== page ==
The SEC charged a brokerage firm and its founder for violations of net capital requirements and for falsifying documents in an attempt to keep the SEC from finding out. It also charged a Bahamas-based brokerage firm and its president with enabling a fraud; the state of Kansas with securities fraud; and an Atlanta-based accountant and three others with insider trading.
Also, the Justice Department is seeking both fine and forfeiture from Mathew Martoma for his role in SAC Capital’s insider trading scheme, and two mutual fund companies suing Puerto Rico over its bankruptcy law changes are seeking to add claims to their suit.
Kansas Charged With Securities Fraud
The SEC has charged the state of Kansas with securities fraud for understating municipal bond exposure to unfunded pension liability.
According to the agency, the state’s offering documents failed to disclose that the state’s pension system was significantly underfunded, and the unfunded pension liability created a repayment risk for investors in those bonds.
The SEC has been conducting a nationwide review of bond offering documents to evaluate disclosures of material pension liabilities and other investor risks. Around the same time in 2010 that it charged the state of New Jersey with failing to disclose underfunding in that state’s two largest pension plans, the agency also began to question disclosures surrounding eight bond offerings through which Kansas raised $273 million in 2009 and 2010.
The bond offerings were issued through the Kansas Development Finance Authority (KDFA) on behalf of the state and its agencies. According to one study at the time, the Kansas Public Employees Retirement System (KPERS) was the second-most underfunded statewide public pension system in the nation. In the offering documents for the bonds, however, Kansas did not disclose that significant unfunded liability, nor the effect of such an unfunded liability on the risk of nonappropriation of debt service payments by the Kansas state legislature.
As the SEC began its inquiry, Kansas began adopting new policies and procedures to improve disclosures about its pension liabilities. Kansas has now fully implemented those remedial actions, and has agreed to settle the SEC’s charges for its prior incomplete disclosures without admitting or denying the findings.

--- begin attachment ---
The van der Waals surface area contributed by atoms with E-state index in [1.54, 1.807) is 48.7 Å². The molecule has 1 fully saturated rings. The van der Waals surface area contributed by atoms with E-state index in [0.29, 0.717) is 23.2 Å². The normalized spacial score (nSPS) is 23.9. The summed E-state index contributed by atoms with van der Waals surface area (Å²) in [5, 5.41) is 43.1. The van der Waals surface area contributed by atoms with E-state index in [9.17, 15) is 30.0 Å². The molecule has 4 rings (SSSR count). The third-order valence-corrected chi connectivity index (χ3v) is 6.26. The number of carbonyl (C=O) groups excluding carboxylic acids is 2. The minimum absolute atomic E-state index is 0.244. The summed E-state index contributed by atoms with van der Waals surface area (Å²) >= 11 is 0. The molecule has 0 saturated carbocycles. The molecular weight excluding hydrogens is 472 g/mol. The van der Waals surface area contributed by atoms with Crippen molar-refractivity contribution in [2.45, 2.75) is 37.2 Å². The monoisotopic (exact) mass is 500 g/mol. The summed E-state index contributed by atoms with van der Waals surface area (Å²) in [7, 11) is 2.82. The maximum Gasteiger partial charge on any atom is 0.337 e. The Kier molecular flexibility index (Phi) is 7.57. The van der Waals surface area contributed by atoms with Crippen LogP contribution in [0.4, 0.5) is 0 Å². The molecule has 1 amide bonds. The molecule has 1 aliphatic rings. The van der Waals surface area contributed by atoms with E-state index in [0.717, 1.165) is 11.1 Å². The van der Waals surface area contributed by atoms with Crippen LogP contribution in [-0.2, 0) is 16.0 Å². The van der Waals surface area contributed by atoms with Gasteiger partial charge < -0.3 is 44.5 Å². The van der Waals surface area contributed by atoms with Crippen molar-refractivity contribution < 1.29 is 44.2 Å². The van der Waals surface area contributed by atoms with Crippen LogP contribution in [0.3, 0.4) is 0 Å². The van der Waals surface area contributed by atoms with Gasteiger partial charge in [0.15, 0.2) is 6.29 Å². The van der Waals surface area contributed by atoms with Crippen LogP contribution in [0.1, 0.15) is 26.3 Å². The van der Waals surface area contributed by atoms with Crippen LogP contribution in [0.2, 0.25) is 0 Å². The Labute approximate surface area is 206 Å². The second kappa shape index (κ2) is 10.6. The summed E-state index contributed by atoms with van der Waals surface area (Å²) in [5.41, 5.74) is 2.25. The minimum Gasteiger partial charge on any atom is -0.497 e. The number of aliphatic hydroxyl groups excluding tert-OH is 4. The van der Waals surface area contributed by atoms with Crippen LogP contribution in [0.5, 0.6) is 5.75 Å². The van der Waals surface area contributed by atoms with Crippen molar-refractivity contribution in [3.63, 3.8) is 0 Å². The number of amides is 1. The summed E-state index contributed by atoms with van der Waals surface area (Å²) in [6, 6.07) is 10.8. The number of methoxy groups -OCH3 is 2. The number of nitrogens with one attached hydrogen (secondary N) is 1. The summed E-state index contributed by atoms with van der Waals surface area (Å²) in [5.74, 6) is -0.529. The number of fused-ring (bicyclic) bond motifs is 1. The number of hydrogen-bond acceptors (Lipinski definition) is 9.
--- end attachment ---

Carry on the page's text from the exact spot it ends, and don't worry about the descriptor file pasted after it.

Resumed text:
Brokerage Firm, Founder Charged on Falsification, Net Capital Violations
Despite its efforts to mislead SEC examiners, a brokerage firm and its founder were charged with violating net capital requirements and falsifying books and records to conceal the capital deficiencies.
According to the agency, Charles “Chuck” Moore and Crucible Capital Group tried to hide the firm’s extensive and repeated net capital shortfalls by offloading its liabilities onto the books of an affiliated firm and treating nonmarketable stock as an allowable asset. Moore even attempted to hide Crucible’s true financial condition from SEC examiners via doctored invoices. Crucible had entered into an expense-sharing agreement with another firm, Angelic Holdings, that also was wholly owned by Moore. Under the agreement, Angelic was obligated to pay Crucible’s expenses, so Moore had Crucible’s vendors bill Angelic for the services they performed for Crucible. When SEC examiners asked for documents concerning Angelic’s liabilities, Moore made sure the examiners got doctored copies of invoices that did not show significant past-due amounts.
Angelic didn’t have the resources to pay the vendor debts, and if it were known that those debts were actually Crucible’s, the fact that Crucible had failed to meet its required minimum net capital over the 10 months from December 2012 to September 2013 would become known.
The U.S. Attorney’s Office for the Southern District of New York has also announced criminal charges against Moore for obstructing the SEC’s examination.
Bahamas-Based Brokerage Firm, President Charged by SEC
The SEC has charged Bahamas-based Alliance Investment Management Limited (AIM) and its president, Julian Brown, with enabling a fraud that was stopped when the SEC charged the hedge fund manager at the center of the scheme.
According to the agency, Brown and AIM claimed to be the “custodian” for assets managed by Nikolai Battoo. Battoo’s assets were frozen by the SEC in 2012 and he was charged with defrauding investors all over the world.
Brown and AIM misrepresented themselves to investors as Battoo’s custodian when, since at least 2009, their firm did not have custody of most of the assets listed on investor account statements. They let Battoo create false account statements on AIM’s letterhead that vastly overstated the value of investors’ assets by more than $150 million. Brown and AIM then provided those statements to auditors and others acting on behalf of Battoo’s investors.